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Ponky preps for CYO

Archdiocese-sponsored golf tournament is a life memory for many

Memories of the CYO Golf Tournament seem to spark a smile or a hearty laugh from New England golfers. The tournament is like an old friend for those who played in the event as children and young adults at Ponkapoag Golf Course in Canton, better known as Ponky to the regulars.

For 68 years the event has opened its doors to golfers 26 years and younger, giving many their first taste of competition. The CYO once was the measuring stick of a golfer among his or her peers. Over time the event has faded as a benchmark while a host of youth tournaments with more prestige spread across the region.

The CYO still has a place in the community, but now it is more of a building block for young golfers.

Tomorrow another group will create memories when the annual tournament begins with qualifying rounds at Ponkapoag.

"At one time, it was the largest junior golf tournament in the Northeast," said Kathy Stebbins, coordinator of youth ministries for the Archdiocese of Boston. "Now there are more tournaments for juniors, and we look at this tournament more as for kids that like to golf. It's a really good learning event."

Stebbins is in her sixth year coordinating the tournament. In 2001 the CYO drew nearly 400 golfers. This year 150 have registered, nearly the same number as last year, Stebbins said.

"It's not the Mass. Amateur or a national tournament, but it really is kind of a feather in the cap to qualify," Stebbins said. "A lot of the milestones that kids come across in golf are quite memorable, and I think this is one of them."

Somewhere, Tom Cavicchi, 57, is sure he has the newspaper clippings from his CYO tournament title in the late 1960s. Cavicchi, director of instruction at the Harmon Club in Rockland, was then a 17-year-old from Quincy. He beat his best friend for the title and moved on to win the CYO New Englands.

"It was one of our main events during the summer, and at that time it would be one of the big four or five that we would play in junior majors in Massachusetts," Cavicchi said. "All the kids in the area would look forward to that and use it as a measuring stick."

Highlights over the years feature people from all over Massachusetts; from Needham graduate Paul Kauranen draining a hole-in-one with an 8-iron on the second hole in 1977, to Stoneham triplets Brian, Craig, and Glenn Seabury teeing off in the event as 15-year-olds in 1986.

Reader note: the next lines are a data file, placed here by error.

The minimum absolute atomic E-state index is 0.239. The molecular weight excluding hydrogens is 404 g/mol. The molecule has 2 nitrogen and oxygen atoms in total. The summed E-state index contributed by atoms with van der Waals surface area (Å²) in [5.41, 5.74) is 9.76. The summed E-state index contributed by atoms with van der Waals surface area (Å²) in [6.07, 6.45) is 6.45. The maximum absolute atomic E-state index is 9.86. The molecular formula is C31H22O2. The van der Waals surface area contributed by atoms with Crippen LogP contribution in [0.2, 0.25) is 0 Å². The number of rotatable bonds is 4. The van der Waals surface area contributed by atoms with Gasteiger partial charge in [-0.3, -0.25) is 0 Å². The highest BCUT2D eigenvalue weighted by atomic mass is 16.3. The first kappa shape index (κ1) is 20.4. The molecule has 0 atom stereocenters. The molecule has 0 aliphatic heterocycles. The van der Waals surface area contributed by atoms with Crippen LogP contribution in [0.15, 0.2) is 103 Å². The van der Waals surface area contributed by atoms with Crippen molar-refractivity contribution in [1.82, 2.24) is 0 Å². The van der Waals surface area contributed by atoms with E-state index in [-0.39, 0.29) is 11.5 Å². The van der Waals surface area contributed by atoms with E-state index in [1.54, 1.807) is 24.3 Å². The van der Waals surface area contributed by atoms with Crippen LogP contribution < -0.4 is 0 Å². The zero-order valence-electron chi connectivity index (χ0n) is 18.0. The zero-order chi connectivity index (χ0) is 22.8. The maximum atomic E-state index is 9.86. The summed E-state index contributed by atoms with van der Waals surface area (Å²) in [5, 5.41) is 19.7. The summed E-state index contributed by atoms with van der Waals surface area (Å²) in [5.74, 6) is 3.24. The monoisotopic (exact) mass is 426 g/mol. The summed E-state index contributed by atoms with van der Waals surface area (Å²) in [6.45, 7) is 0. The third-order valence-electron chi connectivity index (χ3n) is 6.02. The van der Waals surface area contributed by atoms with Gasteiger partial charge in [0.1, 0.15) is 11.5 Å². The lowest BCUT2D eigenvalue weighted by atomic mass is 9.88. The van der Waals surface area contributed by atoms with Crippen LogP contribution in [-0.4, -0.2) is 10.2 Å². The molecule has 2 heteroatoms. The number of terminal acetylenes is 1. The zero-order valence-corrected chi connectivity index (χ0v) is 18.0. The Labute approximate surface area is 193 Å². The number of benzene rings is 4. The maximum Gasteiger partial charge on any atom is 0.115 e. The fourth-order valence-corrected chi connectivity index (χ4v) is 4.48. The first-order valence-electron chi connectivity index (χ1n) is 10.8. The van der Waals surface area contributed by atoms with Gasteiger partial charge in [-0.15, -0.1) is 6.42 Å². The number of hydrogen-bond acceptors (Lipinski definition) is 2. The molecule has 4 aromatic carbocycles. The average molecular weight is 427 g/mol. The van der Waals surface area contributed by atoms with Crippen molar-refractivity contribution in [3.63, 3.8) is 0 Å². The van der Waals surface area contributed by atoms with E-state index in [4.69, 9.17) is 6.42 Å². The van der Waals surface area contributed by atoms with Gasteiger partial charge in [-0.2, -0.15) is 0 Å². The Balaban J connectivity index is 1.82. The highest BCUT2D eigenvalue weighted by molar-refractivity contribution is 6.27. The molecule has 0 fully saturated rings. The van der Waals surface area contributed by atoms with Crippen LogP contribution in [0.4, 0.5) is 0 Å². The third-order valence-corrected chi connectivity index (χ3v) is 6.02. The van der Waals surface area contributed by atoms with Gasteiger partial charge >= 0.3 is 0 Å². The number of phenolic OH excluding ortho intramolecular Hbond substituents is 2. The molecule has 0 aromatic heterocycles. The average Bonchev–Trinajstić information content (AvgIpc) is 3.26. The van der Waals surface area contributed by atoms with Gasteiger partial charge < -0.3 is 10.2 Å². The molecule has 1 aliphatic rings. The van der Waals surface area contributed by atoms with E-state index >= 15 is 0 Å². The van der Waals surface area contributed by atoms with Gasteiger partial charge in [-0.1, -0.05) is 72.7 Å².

Dave Folan of Canton played in 11 CYO tournaments before winning the senior division in 1996.

But you didn't have to win for the tournament to have an impact.

Paul Bersani, 65, of Weymouth, played in his first CYO tournament when he was around 18. He considered himself a baseball player until a neighbor encouraged him to try golf. His experience in the tournament helped him realize he could compete at a higher level, and he moved on to play golf at Suffolk University.

Bersani now teaches golf fundamentals at the Junior Golf Academy at Ponkapoag and has seen interest in the sport grow.

"Kids used to hit baseballs with their dads; now they're hitting golf balls," he said.

In 1999, both Mike Murphy of Woburn and Sean LaBelle of Georgetown earned titles. LaBelle, who was 16 at the time, recently completed an outstanding golf career at Salem State College.

Krissy McManus of Dedham, who was better known as an All-Scholastic hockey player, took a break from summer hockey to win the girls' intermediate title in 1998. She went on to become a hockey star at Brown University. That year, she tipped Kathyrn Kuchefski of Wellesley, who was launching a golf career that took her to Amherst College.

Many point to Tiger Woods's arrival in the 1990s as increasing interest in the sport for all ages. Instead of playing a few tournaments a year close to home, young players began to travel across the country and participate in as many as 25 tournaments a year. Tournaments such as the CYO became more of a starting point and less of a destination.

Sarah Whitney, a 2007 Hingham graduate, began playing golf at age 7. The CYO was one of the first tournaments where she could play against other girls, said her father, Bob Whitney.

"Everyone goes to Ponky," he said. "It's like a rite of passage. Everyone plays it at one point of time in their life."

She played in the event when she was 12, and often sees the same faces from that time at other area tournaments. She is going to play at the College of William & Mary in Williamsburg, Va., this fall. One of the girls she played with as a youth was Kerri Connolly of Duxbury, who is a two-time state champion and will play at the University of Maryland.

From the CYO, Whitney moved on to more challenging tournaments.

"They use it now as a little bit of a steppingstone; back then, it was the only game in town. So it had a little bit more importance to the community," Cavicchi said.

Dave Gianferante, 58, of Hingham, grew up with the sport watching his father and uncles. He played in the CYO and is a volunteer at the event. Gianferante is Notre Dame Academy of Hingham golf coach and golf coordinator at Ponkapoag.

Gianferante said the tournament is still beneficial for younger players, "because it gives kids an opportunity to do something they may have thought they could never do."

Whitney credits her experience in events such as the CYO with helping build her career.

"Without them, I wouldn't have been able to play the more elite events," she said, "because you need to get all of your experience at these types of tournaments."

Monique Walker can be reached at